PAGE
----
Of course Mitt Romney's rivals for the Republican nomination want to take advantage of Romney's tendency to remind voters of things they hate about rich people -- like his confession that he pays 15 percent of his income in taxes -- but the platforms they're running on call for even lower taxes for people like Romney. Newt Gingrich, for example, has a tax plan that calls for people like Romney to pay zero income taxes. Last fall, when the Not Romney candidates were chasing Herman Cain and his 9-9-9 tax plan -- which included a flat 9 percent tax on income -- Gingrich released a tax plan that called for a flat 15 percent income tax. Referring to it in South Carolina Tuesday, Gingrich said, "We ought to rename our flat tax… We have a 15 percent flat tax. So this would be the Mitt Romney Flat Tax," The Wall Street Journal's John D. McKinnon and Sara Murray report. "[A]ll Americans could then pay the rate Romney paid. I think that's terrific." But Gingrich's plan also calls for a zero percent tax on investment income -- which happens to be how Romney makes his money. And who attacked that plan from the left? Romney, of course. "Warren Buffett, Bill Gates would probably pay no taxes at all… I just don't think that's the right course," Romney told voters, The Journal reports. Just to be clear, those paying almost no taxes would be guys like Warren Buffett, Bill Gates… and Mitt Romney. Populism is harder than it looks when you've spent the last year or 20 saying the best way to save the economy is to lower rich people's taxes.
Rick Santorum, who doesn't seem like a meta kind of guy, is trying to attack Romney's wealth in a more meta way. Last week, Santorum said Romney's quip that he likes firing people made him a bad candidate not because he's a heartless robber baron, but because looking like a heartless robber baron would make him less electable against Obama. "I understand what he meant, we all say things a little left-handily," Santorum said, according to ABC News. "But obviously the way you say things left-handily can provide some insights on how you actually see things and we’ll let the American public figure that out.” On Wednesday, Santorum told Fox News that it's not that Romney pays a low tax rate -- or that he made $362,000 a year through speaking fees -- but that he thinks $362,000 is "not very much." Romney's tax rate "is a problem… not of Governor Romney’s doing," Santorum said, as National Journal's Catherine Hollander points out. But! "To make a statement that I made a couple of extra bucks giving speeches when that couple of extra bucks was over $300,000 -- I mean, that to me says a little bit more about Governor Romney and his connection with the American people than his tax rate."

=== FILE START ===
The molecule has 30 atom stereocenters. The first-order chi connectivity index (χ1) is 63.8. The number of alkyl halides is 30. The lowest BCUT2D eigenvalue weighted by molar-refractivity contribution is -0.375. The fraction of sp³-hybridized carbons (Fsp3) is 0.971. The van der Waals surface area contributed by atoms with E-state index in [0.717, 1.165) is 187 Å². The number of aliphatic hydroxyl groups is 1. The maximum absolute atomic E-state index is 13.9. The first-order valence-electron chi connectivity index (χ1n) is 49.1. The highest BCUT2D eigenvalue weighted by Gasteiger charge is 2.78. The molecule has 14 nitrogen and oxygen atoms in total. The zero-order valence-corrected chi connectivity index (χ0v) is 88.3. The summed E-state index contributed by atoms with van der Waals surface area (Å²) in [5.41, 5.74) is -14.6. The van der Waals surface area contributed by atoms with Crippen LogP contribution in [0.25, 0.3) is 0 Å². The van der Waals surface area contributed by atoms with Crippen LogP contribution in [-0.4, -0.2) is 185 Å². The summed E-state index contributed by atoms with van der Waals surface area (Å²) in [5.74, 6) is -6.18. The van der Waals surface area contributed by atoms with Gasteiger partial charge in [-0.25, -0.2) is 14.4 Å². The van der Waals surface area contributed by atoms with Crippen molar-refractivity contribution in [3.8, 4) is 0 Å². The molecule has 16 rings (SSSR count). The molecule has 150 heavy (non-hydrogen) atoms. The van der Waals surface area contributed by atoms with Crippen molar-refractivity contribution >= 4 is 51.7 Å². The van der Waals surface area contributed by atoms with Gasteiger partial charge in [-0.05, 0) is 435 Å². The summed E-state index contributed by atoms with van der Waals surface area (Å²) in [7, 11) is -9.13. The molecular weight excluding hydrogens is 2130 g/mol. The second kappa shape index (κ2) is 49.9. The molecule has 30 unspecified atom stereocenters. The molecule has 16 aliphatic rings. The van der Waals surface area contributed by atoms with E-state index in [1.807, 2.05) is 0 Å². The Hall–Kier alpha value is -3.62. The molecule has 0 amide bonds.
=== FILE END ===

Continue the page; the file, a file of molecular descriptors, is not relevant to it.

New York's Jonathan Chait writes that the primary has been disastrous for Romney because he "has come to be defined, through a recurring series of off-the-cuff gaffes, as a callous, out-of-touch rich man." Not true! This weekend, ABC News reports, a South Carolina woman named Ruth Williams recounted how she managed to make ends meet. She says she prayed to God to tell her how to pay her utility bills, and He directed her to follow Romney's campaign bus. The candidate gave her about $50.
This article is from the archive of our partner The Wire.